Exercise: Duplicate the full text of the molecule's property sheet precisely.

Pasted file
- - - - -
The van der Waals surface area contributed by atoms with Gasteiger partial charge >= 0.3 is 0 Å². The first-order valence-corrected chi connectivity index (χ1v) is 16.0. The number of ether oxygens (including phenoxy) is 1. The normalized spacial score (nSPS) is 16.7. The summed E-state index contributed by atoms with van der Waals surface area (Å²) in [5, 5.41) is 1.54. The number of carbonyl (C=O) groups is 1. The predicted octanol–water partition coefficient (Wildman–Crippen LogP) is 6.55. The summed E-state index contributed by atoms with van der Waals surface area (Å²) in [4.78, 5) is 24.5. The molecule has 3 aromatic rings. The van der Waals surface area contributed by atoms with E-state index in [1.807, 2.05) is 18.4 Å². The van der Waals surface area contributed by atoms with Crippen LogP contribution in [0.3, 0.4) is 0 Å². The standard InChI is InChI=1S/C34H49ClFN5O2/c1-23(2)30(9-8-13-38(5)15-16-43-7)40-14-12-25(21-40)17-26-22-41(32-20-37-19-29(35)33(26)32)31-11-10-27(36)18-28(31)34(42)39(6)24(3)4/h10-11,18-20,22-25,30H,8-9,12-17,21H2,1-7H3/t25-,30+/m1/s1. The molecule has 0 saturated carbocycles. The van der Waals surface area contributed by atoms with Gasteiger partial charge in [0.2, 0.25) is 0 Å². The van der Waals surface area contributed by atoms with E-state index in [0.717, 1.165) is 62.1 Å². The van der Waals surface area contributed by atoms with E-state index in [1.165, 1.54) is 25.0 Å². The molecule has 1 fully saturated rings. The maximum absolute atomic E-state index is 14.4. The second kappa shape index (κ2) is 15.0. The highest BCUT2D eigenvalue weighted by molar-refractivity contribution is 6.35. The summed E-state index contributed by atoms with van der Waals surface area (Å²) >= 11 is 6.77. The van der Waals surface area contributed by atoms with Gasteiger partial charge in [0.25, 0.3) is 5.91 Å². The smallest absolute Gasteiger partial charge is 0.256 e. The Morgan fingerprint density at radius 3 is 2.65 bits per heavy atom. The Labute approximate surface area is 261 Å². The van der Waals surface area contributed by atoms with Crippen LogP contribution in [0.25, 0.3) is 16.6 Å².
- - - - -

The van der Waals surface area contributed by atoms with Gasteiger partial charge >= 0.3 is 0 Å². The first-order valence-corrected chi connectivity index (χ1v) is 16.0. The number of ether oxygens (including phenoxy) is 1. The normalized spacial score (nSPS) is 16.7. The summed E-state index contributed by atoms with van der Waals surface area (Å²) in [5, 5.41) is 1.54. The number of carbonyl (C=O) groups is 1. The predicted octanol–water partition coefficient (Wildman–Crippen LogP) is 6.55. The summed E-state index contributed by atoms with van der Waals surface area (Å²) in [4.78, 5) is 24.5. The molecule has 3 aromatic rings. The van der Waals surface area contributed by atoms with E-state index in [1.807, 2.05) is 18.4 Å². The van der Waals surface area contributed by atoms with Crippen LogP contribution in [0.3, 0.4) is 0 Å². The standard InChI is InChI=1S/C34H49ClFN5O2/c1-23(2)30(9-8-13-38(5)15-16-43-7)40-14-12-25(21-40)17-26-22-41(32-20-37-19-29(35)33(26)32)31-11-10-27(36)18-28(31)34(42)39(6)24(3)4/h10-11,18-20,22-25,30H,8-9,12-17,21H2,1-7H3/t25-,30+/m1/s1. The molecule has 0 saturated carbocycles. The van der Waals surface area contributed by atoms with Gasteiger partial charge in [0.2, 0.25) is 0 Å². The van der Waals surface area contributed by atoms with E-state index in [0.717, 1.165) is 62.1 Å². The van der Waals surface area contributed by atoms with E-state index in [1.165, 1.54) is 25.0 Å². The molecule has 1 fully saturated rings. The maximum absolute atomic E-state index is 14.4. The second kappa shape index (κ2) is 15.0. The highest BCUT2D eigenvalue weighted by molar-refractivity contribution is 6.35. The summed E-state index contributed by atoms with van der Waals surface area (Å²) >= 11 is 6.77. The van der Waals surface area contributed by atoms with Gasteiger partial charge in [0.25, 0.3) is 5.91 Å². The smallest absolute Gasteiger partial charge is 0.256 e. The Morgan fingerprint density at radius 3 is 2.65 bits per heavy atom. The Labute approximate surface area is 261 Å². The van der Waals surface area contributed by atoms with Crippen LogP contribution in [0.25, 0.3) is 16.6 Å².